Evaluating the Packers first round draft pick

By: Corey Hietpas

April 29th, 2021. Packers’ fans will likely need a significant amount of time to forget about this day. What started out like Christmas morning quickly turned to a feeling of dread and misery as the news about Aaron Rodgers not wanting to return to Green Bay spread like wildfire.

My excitement for the 29th pick in the 1st round quickly plummeted as thoughts of a now quickly approaching rebuild clouded my brain. It took until pick 9 was made by Denver for my sense of unease to be replaced by happiness and excitement again. At that point in the night, we made it through all the Adam Schefter and Ian Rapaport tweets and various rumors of Rodgers being traded to Denver unscathed.

For clarity, I fully believe these rumors of Rodgers not wanting to return, but now it feels like there’s a glimmer of hope to at least try and work things out with him before the season starts. If that doesn’t happen, Green Bay enters a new phase a year or two earlier than anticipated, and adding young talent at premium positions becomes even more vital. So, let’s talk about the Packers’ draft selection at 29, Eric Stokes the CB out of Georgia.

The first thought for me was that the Packers absolutely made the right position choice. CB is quite obviously the weakest position on the Packers’ roster with Kevin King as CB2 and Chandon Sullivan as CB3, which can be shown by their most recent loss in the NFC Championship game. I’m ecstatic about adding another outside CB too, eventually, start alongside one of the best CBs in the league in Jaire Alexander.

Now, did they make the right choice in choosing Eric Stokes? The answer to that seems to heavily depend on who is asked. To some, Stokes doesn’t crack their top 50 players in this year’s draft, and to others, he was the best available outside CB left on the board. I side with Stokes being an excellent choice at 29 for a few reasons. Besides adding to a weak CB room, Stokes is an exciting addition for the Packers because of his size and speed, which the Packers’ coaching staff adores, and his sky-high potential shown by his college production against top competition.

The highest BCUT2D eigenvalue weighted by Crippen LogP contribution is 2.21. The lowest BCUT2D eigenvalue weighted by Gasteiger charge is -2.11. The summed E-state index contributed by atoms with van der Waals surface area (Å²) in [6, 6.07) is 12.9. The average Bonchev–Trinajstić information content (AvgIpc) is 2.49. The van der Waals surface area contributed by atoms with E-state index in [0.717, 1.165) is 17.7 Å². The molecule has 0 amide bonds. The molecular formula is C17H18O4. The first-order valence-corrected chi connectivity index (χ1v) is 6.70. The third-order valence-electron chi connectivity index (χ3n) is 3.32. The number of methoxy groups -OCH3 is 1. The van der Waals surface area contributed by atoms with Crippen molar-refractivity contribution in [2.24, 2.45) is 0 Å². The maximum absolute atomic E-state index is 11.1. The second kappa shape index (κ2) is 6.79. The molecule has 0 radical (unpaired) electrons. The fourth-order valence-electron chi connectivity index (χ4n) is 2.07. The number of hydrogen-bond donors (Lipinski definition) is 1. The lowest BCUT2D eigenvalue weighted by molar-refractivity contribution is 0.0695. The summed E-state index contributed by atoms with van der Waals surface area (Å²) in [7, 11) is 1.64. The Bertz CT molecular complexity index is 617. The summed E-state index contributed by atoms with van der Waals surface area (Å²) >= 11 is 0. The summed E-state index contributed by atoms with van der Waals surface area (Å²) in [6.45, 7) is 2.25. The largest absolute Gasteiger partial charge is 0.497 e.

At 6’1” and 185 lbs, Stokes has excellent size to play the second outside CB position for Green Bay. On top of this, he ran a 4.25 forty-yard dash at Georgia’s pro day, which is FAST, to say the least. He will not have a problem keeping up with NFL WRs.

On top of his great measurables, Stokes has shown that he has the talent to lock down opposing teams’ top WRs. According to PFF via @barryisthedon, during his three years at Georgia, Stokes only allowed 7 catches on 11 targets for 2 touchdowns when lining up against the following players: Justin Jefferson, Ja’Marr Chase, Devonta Smith, Jaylen Waddle, Henry Ruggs, and Clyde Edwards-Helaire.

Yes, you read that list right. To only allow 7 catches and 2 TDs when lining up against this level of talent over 3 games is eye-opening. Simply put, those extremely talented players were not targeted all that much when Stokes was lining up across from them. If that doesn’t explain the potential for Stokes, I’m not sure what does. Playing at a position of dire need, having good size and great speed, and showing high potential all explain why the Packers made a great decision with selecting Eric Stokes at 29. Be excited Packers’ fans!

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